We hope you are keeping warm during this chilly start to the new year!
One of the subjects that has been occupying our time as we begin the year is the recent tax reform that was passed and signed into law just before Christmas. We will be releasing several communications over the coming months about how different components of the bill could impact your situation, but we first wanted to share some thoughts on viewing taxes from a Biblical perspective.
TAXES- A MEASURE OF BLESSING
We often find that it is easy to become frustrated when tax season rolls around. Ron Blue, the founder of Kingdom Advisors, is one of the voices that has shaped our view on taxes. This quote from Ron provides a helpful starting point: “What we owe in taxes is directly related to the material blessing that we have experienced over the course of the prior year. If we can view taxes as an indicator of blessing in our lives, it might help to change the way we view them.”
GRATITUDE- THE SPOONFUL OF SUGAR THAT HELPS THE MEDICINE GO DOWN
Focusing on God’s financial provision in our lives helps to ground our thoughts when it comes to paying taxes. Being grateful for the benefits we receive from paying taxes, such as taking care of the seniors in our society, aiding the less fortunate, and living in a secure and free country helps us maintain a healthy perspective.
JESUS ON TAXES- “GIVE TO CEASER WHAT IS CEASER’S AND TO GOD WHAT IS GOD’S”
While focusing on God’s provision and being grateful for the benefits of paying taxes is helpful, it certainly does not mean we should pay more than required! Tax planning enhances our ability to more effectively steward the resources that God has placed in our care. Effective tax planning can take on many different forms depending on your situation. We will be sharing some techniques and strategies to take advantage of the new law in the months to come.
TAX REFORM OVERVIEW
That brings us back to the recent tax reform. The main objective of the new tax bill is to cut taxes and promote economic growth. The main engines being utilized to accomplish this objective are reducing most personal income tax brackets by about 2-4%, reducing the corporate income tax from 35% to 21%, and eliminating the corporate alternative minimum tax (AMT). While the changes on the corporate side are permanent, the changes for individuals will expire after 2025. At that time, Congress will either keep the changes in place, revert to the previous rates, or make new changes to the tax code.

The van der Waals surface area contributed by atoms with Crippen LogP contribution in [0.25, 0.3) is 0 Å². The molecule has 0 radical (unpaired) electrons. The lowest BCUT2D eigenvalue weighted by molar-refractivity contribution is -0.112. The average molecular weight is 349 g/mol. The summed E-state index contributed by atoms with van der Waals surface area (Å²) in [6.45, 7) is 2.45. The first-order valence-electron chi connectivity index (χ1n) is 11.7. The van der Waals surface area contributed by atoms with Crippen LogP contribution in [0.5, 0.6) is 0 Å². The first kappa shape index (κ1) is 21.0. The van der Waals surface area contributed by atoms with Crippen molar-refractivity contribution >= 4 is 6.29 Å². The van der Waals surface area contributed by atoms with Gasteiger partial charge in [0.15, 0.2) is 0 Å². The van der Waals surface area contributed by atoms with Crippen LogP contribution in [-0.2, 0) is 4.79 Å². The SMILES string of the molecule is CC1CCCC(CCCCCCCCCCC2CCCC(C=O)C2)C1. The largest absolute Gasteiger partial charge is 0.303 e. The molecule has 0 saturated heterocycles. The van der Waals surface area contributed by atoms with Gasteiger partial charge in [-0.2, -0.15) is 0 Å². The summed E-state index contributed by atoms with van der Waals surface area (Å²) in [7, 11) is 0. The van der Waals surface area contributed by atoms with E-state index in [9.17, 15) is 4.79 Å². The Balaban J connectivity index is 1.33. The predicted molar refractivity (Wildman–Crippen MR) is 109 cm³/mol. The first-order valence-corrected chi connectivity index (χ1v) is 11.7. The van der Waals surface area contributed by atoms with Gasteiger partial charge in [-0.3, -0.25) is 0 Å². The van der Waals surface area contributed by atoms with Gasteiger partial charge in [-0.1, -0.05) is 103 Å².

The new tax law may or may not have a significant impact on your situation. Fortunately, most of the tax planning strategies that we have been utilizing will continue to be beneficial under the new system. In some cases, they will be even more beneficial. We have summarized some of the changes that might affect you personally below. Please be on the lookout for additional information from us about how these changes could relate to your situation.
Three Tax Reform Highlights that Impact Individuals and Families
COMBINING THE STANDARD DEDUCTION WITH PERSONAL EXEMPTIONS
In 2018, the standard deduction for married individuals is $24,000 (was $12,700 in 2017), and for single individuals it is $12,000 (was $6,350 in 2017). In concert with this change, the personal exemptions have been eliminated. The additional deductions for those over 65 have remained in place. One of the impacts of this change is that fewer people will now itemize their deductions. With the increased standard deduction, along with new limits and eliminations of certain deductions, we are expecting fewer people to clear the hurdle of having more itemized deductions than the standard deduction. There are potentially some opportunities to optimize your charitable giving with this change, which we will discuss in more detail soon.
INCREASING THE CHILD TAX CREDIT AND INCOME PHASEOUT LIMITS
This change was a late addition to the bill and one that will benefit many families. The child tax credit increased to $2,000, up from $1,000 in 2017. The phaseout changed from the current thresholds of $75,000 for individuals and $110,000 for married couples, up to $200,000 for individuals and $400,000 for married couples. For many families, these changes will lead to a lower tax liability.
BROADENING THE SCOPE OF 529 COLLEGE SAVINGS PLANS
There were many changes on the table for educationally related items, but many of them did not end up in the final bill. One of the changes that made the cut was allowing 529 distributions to be used for private elementary and secondary school expenses. There is a limit of $10,000 in distributions per student each year.